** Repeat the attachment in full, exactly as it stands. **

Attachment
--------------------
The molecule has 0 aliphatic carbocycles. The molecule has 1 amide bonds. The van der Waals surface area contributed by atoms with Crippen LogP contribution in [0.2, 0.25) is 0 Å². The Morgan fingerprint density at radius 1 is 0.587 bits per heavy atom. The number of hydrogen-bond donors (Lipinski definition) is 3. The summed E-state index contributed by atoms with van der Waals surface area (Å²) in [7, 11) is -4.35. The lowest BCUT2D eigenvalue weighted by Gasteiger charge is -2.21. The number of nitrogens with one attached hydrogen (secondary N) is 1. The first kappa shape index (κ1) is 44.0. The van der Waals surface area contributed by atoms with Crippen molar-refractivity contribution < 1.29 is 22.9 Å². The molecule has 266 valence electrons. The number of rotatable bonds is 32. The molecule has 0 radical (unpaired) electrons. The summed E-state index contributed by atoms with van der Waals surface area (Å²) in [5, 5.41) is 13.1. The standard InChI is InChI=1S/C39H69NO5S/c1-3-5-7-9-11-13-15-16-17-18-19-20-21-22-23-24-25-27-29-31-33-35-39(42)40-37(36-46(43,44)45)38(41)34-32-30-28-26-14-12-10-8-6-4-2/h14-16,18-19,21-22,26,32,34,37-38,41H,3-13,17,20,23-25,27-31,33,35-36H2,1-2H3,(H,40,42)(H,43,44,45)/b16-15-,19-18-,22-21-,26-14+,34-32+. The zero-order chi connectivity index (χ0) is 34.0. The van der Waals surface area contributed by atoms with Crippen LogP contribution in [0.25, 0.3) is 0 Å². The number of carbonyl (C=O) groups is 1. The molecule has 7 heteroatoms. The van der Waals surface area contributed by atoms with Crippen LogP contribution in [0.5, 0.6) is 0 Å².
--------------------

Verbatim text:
The molecule has 0 aliphatic carbocycles. The molecule has 1 amide bonds. The van der Waals surface area contributed by atoms with Crippen LogP contribution in [0.2, 0.25) is 0 Å². The Morgan fingerprint density at radius 1 is 0.587 bits per heavy atom. The number of hydrogen-bond donors (Lipinski definition) is 3. The summed E-state index contributed by atoms with van der Waals surface area (Å²) in [7, 11) is -4.35. The lowest BCUT2D eigenvalue weighted by Gasteiger charge is -2.21. The number of nitrogens with one attached hydrogen (secondary N) is 1. The first kappa shape index (κ1) is 44.0. The van der Waals surface area contributed by atoms with Crippen molar-refractivity contribution < 1.29 is 22.9 Å². The molecule has 266 valence electrons. The number of rotatable bonds is 32. The molecule has 0 radical (unpaired) electrons. The summed E-state index contributed by atoms with van der Waals surface area (Å²) in [5, 5.41) is 13.1. The standard InChI is InChI=1S/C39H69NO5S/c1-3-5-7-9-11-13-15-16-17-18-19-20-21-22-23-24-25-27-29-31-33-35-39(42)40-37(36-46(43,44)45)38(41)34-32-30-28-26-14-12-10-8-6-4-2/h14-16,18-19,21-22,26,32,34,37-38,41H,3-13,17,20,23-25,27-31,33,35-36H2,1-2H3,(H,40,42)(H,43,44,45)/b16-15-,19-18-,22-21-,26-14+,34-32+. The zero-order chi connectivity index (χ0) is 34.0. The van der Waals surface area contributed by atoms with Crippen LogP contribution in [0.25, 0.3) is 0 Å². The number of carbonyl (C=O) groups is 1. The molecule has 7 heteroatoms. The van der Waals surface area contributed by atoms with Crippen LogP contribution in [0.5, 0.6) is 0 Å².